Pretoria - A court on Thursday postponed until July the case against a director of mid-cap technology firm Pinnacle Holdings who has been charged with attempting to bribe a senior police official to win a contract.

Takalani Tshivhase on Thursday appeared in the Pretoria Specialised Commercial Crime Court on charges he offered a R5 million rand bribe to a lieutenant general in the South African Police Service to secure a multi-million contract for police equipment.

Tshivhase, who has denied the charges, was arrested by the police's anti-corruption unit in March and released on bail the same day. The case had then been postponed to allow his defence time for further investigation.

Magistrate Nina Setshogoe on Thursday granted the defence's request to extend the postponement until July 2 to allow Tshivhase's lawyers more time to prepare, adding there would be no more extensions. Both Tshivhase and his lawyer, Michael North, declined to comment.

The Pinnacle case has highlighted concerns about the use of corrupt practices to win state contracts in South Africa, and raised questions about the company's governance.

The charges against Tshivhase - together with filings that show Pinnacle's CEO and executives sold stakes in the company before announcing the allegations - wiped out as much as $135 million of shareholder value.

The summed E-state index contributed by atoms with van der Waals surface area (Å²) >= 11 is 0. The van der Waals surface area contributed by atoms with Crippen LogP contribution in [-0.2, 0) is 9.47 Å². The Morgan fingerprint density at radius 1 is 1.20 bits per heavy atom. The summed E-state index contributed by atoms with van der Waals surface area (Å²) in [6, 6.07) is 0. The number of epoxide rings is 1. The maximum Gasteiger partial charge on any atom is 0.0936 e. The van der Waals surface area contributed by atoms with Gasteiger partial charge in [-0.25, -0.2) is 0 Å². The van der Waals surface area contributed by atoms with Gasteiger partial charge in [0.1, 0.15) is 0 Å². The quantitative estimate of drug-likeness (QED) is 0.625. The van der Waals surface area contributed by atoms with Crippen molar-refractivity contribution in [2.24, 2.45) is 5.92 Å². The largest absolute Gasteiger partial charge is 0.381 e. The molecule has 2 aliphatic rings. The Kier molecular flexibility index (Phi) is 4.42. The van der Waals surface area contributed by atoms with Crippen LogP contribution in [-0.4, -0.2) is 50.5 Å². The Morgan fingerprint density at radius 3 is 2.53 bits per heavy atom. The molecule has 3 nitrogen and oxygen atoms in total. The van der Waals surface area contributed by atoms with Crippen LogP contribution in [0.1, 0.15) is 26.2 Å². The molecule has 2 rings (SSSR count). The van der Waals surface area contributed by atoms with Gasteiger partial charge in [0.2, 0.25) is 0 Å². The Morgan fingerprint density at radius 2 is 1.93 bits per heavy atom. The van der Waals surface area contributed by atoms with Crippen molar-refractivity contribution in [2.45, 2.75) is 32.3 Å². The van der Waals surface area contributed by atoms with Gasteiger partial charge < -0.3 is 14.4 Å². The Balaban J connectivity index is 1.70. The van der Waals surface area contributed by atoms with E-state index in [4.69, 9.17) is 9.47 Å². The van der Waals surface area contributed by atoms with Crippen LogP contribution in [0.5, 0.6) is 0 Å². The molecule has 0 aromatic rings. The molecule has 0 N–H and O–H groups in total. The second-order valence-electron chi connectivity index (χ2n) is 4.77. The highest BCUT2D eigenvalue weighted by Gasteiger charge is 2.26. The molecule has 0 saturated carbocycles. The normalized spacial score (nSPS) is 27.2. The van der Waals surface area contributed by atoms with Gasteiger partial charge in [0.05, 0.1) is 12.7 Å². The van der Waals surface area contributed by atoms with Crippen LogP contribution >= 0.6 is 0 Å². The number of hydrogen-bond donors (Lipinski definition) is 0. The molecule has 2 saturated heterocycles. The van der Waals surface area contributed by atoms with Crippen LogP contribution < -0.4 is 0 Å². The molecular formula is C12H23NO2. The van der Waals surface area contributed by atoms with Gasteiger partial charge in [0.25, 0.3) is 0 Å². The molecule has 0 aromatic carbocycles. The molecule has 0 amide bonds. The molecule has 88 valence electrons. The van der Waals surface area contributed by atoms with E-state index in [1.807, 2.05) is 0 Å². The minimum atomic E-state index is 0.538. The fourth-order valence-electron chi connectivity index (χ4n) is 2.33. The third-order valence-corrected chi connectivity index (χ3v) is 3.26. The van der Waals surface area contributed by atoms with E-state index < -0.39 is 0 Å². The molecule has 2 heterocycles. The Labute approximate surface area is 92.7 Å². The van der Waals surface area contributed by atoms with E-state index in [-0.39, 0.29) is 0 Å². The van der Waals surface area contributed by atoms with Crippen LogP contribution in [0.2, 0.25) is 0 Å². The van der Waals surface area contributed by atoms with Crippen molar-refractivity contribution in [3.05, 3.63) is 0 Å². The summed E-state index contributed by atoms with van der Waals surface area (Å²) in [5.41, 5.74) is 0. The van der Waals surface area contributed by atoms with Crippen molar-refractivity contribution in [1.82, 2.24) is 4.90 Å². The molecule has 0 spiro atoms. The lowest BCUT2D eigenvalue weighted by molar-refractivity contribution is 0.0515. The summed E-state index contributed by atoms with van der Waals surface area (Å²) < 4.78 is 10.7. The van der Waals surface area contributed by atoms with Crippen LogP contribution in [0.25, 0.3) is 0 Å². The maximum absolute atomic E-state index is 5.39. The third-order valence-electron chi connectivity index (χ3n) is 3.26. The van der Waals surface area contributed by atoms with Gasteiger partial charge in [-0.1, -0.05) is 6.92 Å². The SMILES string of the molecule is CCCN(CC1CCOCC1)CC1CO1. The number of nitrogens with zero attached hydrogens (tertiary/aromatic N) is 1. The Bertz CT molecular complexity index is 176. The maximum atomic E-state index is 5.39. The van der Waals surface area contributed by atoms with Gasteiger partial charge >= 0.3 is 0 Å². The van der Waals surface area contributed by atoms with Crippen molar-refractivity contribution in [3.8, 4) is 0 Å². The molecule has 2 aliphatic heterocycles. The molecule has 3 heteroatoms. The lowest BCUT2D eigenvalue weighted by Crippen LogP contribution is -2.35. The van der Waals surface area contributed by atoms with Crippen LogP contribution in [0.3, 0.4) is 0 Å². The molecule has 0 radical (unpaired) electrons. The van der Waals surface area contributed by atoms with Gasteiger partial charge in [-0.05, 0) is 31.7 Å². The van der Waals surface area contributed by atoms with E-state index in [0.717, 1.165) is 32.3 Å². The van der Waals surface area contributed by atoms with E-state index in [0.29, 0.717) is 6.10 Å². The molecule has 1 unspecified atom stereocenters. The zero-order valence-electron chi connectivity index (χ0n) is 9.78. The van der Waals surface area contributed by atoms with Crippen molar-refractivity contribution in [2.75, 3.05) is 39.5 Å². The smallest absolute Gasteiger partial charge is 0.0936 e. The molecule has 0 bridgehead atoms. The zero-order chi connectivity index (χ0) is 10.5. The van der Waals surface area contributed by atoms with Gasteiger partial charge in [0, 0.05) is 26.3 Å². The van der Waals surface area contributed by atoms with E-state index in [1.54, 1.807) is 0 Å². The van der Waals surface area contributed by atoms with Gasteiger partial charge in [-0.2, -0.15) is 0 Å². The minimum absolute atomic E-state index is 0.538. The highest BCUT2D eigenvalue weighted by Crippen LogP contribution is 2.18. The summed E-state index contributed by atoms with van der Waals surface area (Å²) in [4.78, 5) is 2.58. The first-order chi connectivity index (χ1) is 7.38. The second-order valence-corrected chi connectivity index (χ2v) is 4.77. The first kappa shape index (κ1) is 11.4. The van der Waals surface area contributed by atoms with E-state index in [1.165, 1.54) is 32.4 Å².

The Johannesburg Stock Exchange told Reuters last month it was investigating whether the hardware distributor violated rules on timely disclosure by waiting 20 days after Tshivhase's arrest to make an announcement.

The JSE has declined to comment on whether it was investigating the timing of the share sales. Pinnacle has said that the executives had requested permission for their share sales before Tshivhase's arrest.

Pinnacle CEO Arnold Fourie told Reuters last month the charges against Tshivhase were a “huge misunderstanding”. Pinnacle has said it had no reason to doubt the veracity of Tshivhase's denial.

Tshivhase has since been granted a leave of absence from Pinnacle and stepped down from the board of another company, Datacentrix Holdings.

Pinnacle lost 43 percent of its market value in the two days after the charges were announced but has since recouped some losses. Shares of the company were at R14.05 at 1017 GMT, down 30 percent from the closing price on the day before the allegations were announced.

Pinnacle is not the first company to come under scrutiny over awards of government contracts in South Africa.

U.S. technology firm Net 1 UEPS Technologies has said it is being investigated by the U.S. Department of Justice and the FBI over whether it made corrupt payments to South African government officials to win a contract with the national welfare agency.